• Ken Whisenhunt probably figures he has nothing to lose by starting an undrafted free agent this week. The Cardinals had only 124 yards on offense last week, including only 23 in the second half. The Cardinals can see what they have in Max Hall and another rookie, John Skelton, before the 2011 draft.
• The Ravens are 1–3 in the next game following a win over Pittsburgh. When the Ravens beat the Steelers in overtime last season, they lost at Green Bay by 13 points.
• The Titans have had a league-high six personal fouls called on them this year.
• Denver quarterback Kyle Orton has thrown for 1,419 yards, the second-most passing yards through the first four games of the regular season in NFL history. Only Kurt Warner (1,557 in 2000) had more.
• The Lions have allowed 24 points off turnovers in four games. They have been outscored by a total of 24 points in the four losses.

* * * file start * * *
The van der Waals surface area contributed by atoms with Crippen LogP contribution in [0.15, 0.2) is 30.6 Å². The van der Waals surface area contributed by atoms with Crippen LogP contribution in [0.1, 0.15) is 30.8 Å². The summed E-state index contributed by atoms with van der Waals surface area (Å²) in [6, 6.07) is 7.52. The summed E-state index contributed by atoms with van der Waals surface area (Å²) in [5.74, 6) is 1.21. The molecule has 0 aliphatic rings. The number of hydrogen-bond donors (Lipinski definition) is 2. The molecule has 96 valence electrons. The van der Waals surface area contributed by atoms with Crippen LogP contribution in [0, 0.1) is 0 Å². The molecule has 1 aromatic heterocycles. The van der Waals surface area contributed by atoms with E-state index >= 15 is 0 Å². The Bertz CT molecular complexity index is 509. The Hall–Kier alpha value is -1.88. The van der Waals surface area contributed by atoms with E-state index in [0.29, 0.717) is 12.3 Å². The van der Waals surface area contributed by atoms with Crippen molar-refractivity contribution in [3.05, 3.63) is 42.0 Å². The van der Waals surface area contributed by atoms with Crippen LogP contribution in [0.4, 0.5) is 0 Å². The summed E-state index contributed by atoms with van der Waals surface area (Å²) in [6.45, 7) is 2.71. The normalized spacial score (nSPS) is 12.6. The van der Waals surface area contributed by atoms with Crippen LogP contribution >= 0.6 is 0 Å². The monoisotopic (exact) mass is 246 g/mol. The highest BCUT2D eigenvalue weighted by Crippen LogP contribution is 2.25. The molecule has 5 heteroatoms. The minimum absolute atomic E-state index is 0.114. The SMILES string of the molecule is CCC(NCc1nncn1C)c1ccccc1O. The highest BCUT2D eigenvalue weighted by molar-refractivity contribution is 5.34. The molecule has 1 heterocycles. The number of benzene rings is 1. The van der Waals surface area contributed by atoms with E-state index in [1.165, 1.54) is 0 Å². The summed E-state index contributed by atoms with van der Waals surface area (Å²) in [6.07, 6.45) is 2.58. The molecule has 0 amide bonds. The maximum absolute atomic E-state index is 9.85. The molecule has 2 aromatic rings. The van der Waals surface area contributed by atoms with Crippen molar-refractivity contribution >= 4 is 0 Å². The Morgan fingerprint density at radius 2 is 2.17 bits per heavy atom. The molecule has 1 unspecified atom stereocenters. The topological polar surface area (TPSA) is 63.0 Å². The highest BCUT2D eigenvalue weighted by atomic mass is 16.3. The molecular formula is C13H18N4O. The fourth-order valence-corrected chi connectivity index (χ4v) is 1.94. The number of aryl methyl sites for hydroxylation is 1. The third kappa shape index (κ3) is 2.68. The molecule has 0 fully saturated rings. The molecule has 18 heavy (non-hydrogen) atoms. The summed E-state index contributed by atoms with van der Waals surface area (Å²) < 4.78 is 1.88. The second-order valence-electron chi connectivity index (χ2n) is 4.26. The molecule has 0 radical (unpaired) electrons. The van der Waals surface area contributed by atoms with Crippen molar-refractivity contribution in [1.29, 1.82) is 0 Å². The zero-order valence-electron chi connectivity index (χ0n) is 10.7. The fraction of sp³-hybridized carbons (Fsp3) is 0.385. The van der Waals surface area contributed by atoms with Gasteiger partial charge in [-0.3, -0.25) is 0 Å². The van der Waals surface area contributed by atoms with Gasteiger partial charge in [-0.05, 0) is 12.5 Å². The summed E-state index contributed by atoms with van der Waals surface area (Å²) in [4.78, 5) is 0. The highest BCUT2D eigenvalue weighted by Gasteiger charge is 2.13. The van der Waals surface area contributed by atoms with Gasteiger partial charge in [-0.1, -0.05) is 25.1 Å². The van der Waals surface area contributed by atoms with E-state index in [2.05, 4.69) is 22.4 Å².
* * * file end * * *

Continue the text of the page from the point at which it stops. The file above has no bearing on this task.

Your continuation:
• The Texans never had a winning record on the road until last season when they were 5–3. Now they have a four-game winning streak away from home. Since the start of last season, they are 7–3 on the road. They are 9-4 over their past 13 games.
• Colts quarterback Peyton Manning and receiver Reggie Wayne have combined for 9,703 career yards, moving past Buffalo’s Jim Kelly and Andre Reed (9,538) into second place on the NFL’s all-time list for yards by a quarterback-receiver duo. Manning and Wayne now trail Manning and former Colts receiver Marvin Harrison (12,766).
• The Dolphins have had four punts blocked since the start of the preseason.
• Last season, the Saints won their first six games by double-digit margins and outscored those six opponents by a total of 111 points. They have won three games this season by a total of 10 points.
• Redskins quarterback Donovan McNabb leads the league with four completions of at least 50 yards. They have gone to four targets — Santana Moss, Joey Galloway, Fred Davis and Anthony Armstrong.